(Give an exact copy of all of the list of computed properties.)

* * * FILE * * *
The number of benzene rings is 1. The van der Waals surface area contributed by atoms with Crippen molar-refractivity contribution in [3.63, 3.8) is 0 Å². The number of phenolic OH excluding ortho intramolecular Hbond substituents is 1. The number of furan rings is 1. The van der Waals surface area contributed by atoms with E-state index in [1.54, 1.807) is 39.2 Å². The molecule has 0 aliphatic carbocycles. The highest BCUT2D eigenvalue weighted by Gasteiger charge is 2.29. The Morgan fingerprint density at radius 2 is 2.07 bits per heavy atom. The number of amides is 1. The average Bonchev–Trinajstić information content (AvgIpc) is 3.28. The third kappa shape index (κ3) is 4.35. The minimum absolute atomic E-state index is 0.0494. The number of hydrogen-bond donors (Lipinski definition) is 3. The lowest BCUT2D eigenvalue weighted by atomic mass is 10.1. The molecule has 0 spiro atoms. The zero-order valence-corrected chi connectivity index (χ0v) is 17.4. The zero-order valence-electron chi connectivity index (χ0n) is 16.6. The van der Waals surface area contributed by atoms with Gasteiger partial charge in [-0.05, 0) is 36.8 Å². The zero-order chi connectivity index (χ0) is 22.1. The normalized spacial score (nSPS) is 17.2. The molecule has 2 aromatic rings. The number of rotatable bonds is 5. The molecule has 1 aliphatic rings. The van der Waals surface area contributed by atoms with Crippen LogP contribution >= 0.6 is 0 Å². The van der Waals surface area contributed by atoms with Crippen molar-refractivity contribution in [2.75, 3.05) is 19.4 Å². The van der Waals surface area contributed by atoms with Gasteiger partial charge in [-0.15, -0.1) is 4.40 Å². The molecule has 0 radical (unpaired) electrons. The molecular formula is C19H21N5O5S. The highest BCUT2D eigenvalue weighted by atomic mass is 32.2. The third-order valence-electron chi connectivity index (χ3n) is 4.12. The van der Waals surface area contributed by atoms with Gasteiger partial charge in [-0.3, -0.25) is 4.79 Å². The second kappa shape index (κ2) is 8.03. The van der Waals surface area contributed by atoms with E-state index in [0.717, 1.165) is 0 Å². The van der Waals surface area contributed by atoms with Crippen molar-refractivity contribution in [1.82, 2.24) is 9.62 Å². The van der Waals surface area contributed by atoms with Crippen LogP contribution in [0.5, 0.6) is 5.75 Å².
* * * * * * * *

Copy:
The number of benzene rings is 1. The van der Waals surface area contributed by atoms with Crippen molar-refractivity contribution in [3.63, 3.8) is 0 Å². The number of phenolic OH excluding ortho intramolecular Hbond substituents is 1. The number of furan rings is 1. The van der Waals surface area contributed by atoms with E-state index in [1.54, 1.807) is 39.2 Å². The molecule has 0 aliphatic carbocycles. The highest BCUT2D eigenvalue weighted by Gasteiger charge is 2.29. The Morgan fingerprint density at radius 2 is 2.07 bits per heavy atom. The number of amides is 1. The average Bonchev–Trinajstić information content (AvgIpc) is 3.28. The third kappa shape index (κ3) is 4.35. The minimum absolute atomic E-state index is 0.0494. The number of hydrogen-bond donors (Lipinski definition) is 3. The lowest BCUT2D eigenvalue weighted by atomic mass is 10.1. The molecule has 0 spiro atoms. The zero-order valence-corrected chi connectivity index (χ0v) is 17.4. The zero-order valence-electron chi connectivity index (χ0n) is 16.6. The van der Waals surface area contributed by atoms with Gasteiger partial charge in [-0.05, 0) is 36.8 Å². The zero-order chi connectivity index (χ0) is 22.1. The normalized spacial score (nSPS) is 17.2. The molecule has 2 aromatic rings. The number of rotatable bonds is 5. The molecule has 1 aliphatic rings. The van der Waals surface area contributed by atoms with Crippen LogP contribution >= 0.6 is 0 Å². The van der Waals surface area contributed by atoms with Crippen molar-refractivity contribution in [2.75, 3.05) is 19.4 Å². The van der Waals surface area contributed by atoms with Gasteiger partial charge in [-0.15, -0.1) is 4.40 Å². The molecule has 0 radical (unpaired) electrons. The molecular formula is C19H21N5O5S. The highest BCUT2D eigenvalue weighted by atomic mass is 32.2. The third-order valence-electron chi connectivity index (χ3n) is 4.12. The van der Waals surface area contributed by atoms with Gasteiger partial charge in [-0.3, -0.25) is 4.79 Å². The second kappa shape index (κ2) is 8.03. The van der Waals surface area contributed by atoms with E-state index in [0.717, 1.165) is 0 Å². The van der Waals surface area contributed by atoms with Crippen molar-refractivity contribution in [1.82, 2.24) is 9.62 Å². The van der Waals surface area contributed by atoms with Crippen LogP contribution in [0.5, 0.6) is 5.75 Å².